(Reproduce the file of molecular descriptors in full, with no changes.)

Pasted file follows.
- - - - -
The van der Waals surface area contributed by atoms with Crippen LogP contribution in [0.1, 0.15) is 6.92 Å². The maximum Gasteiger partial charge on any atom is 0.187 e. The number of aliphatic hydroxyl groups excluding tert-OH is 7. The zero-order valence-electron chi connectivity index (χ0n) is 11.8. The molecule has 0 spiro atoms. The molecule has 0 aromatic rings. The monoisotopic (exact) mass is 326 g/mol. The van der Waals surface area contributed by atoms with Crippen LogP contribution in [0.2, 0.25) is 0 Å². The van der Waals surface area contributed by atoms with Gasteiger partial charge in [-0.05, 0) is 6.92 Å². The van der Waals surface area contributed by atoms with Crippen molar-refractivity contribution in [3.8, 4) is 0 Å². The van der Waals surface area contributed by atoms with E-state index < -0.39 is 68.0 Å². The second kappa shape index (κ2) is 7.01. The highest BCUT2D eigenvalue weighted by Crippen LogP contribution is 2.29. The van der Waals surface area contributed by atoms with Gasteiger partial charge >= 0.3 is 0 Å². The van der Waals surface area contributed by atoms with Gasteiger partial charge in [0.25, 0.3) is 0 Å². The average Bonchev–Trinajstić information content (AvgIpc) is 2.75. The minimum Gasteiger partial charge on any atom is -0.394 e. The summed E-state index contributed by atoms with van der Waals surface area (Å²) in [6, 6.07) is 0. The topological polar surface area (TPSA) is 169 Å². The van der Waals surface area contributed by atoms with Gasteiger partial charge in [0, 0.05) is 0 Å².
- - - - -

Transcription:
The van der Waals surface area contributed by atoms with Crippen LogP contribution in [0.1, 0.15) is 6.92 Å². The maximum Gasteiger partial charge on any atom is 0.187 e. The number of aliphatic hydroxyl groups excluding tert-OH is 7. The zero-order valence-electron chi connectivity index (χ0n) is 11.8. The molecule has 0 spiro atoms. The molecule has 0 aromatic rings. The monoisotopic (exact) mass is 326 g/mol. The van der Waals surface area contributed by atoms with Crippen LogP contribution in [0.2, 0.25) is 0 Å². The van der Waals surface area contributed by atoms with Gasteiger partial charge in [-0.05, 0) is 6.92 Å². The van der Waals surface area contributed by atoms with Crippen molar-refractivity contribution in [3.8, 4) is 0 Å². The van der Waals surface area contributed by atoms with E-state index < -0.39 is 68.0 Å². The second kappa shape index (κ2) is 7.01. The highest BCUT2D eigenvalue weighted by Crippen LogP contribution is 2.29. The van der Waals surface area contributed by atoms with Gasteiger partial charge >= 0.3 is 0 Å². The van der Waals surface area contributed by atoms with Gasteiger partial charge in [0.25, 0.3) is 0 Å². The average Bonchev–Trinajstić information content (AvgIpc) is 2.75. The minimum Gasteiger partial charge on any atom is -0.394 e. The summed E-state index contributed by atoms with van der Waals surface area (Å²) in [6, 6.07) is 0. The topological polar surface area (TPSA) is 169 Å². The van der Waals surface area contributed by atoms with Gasteiger partial charge in [0, 0.05) is 0 Å².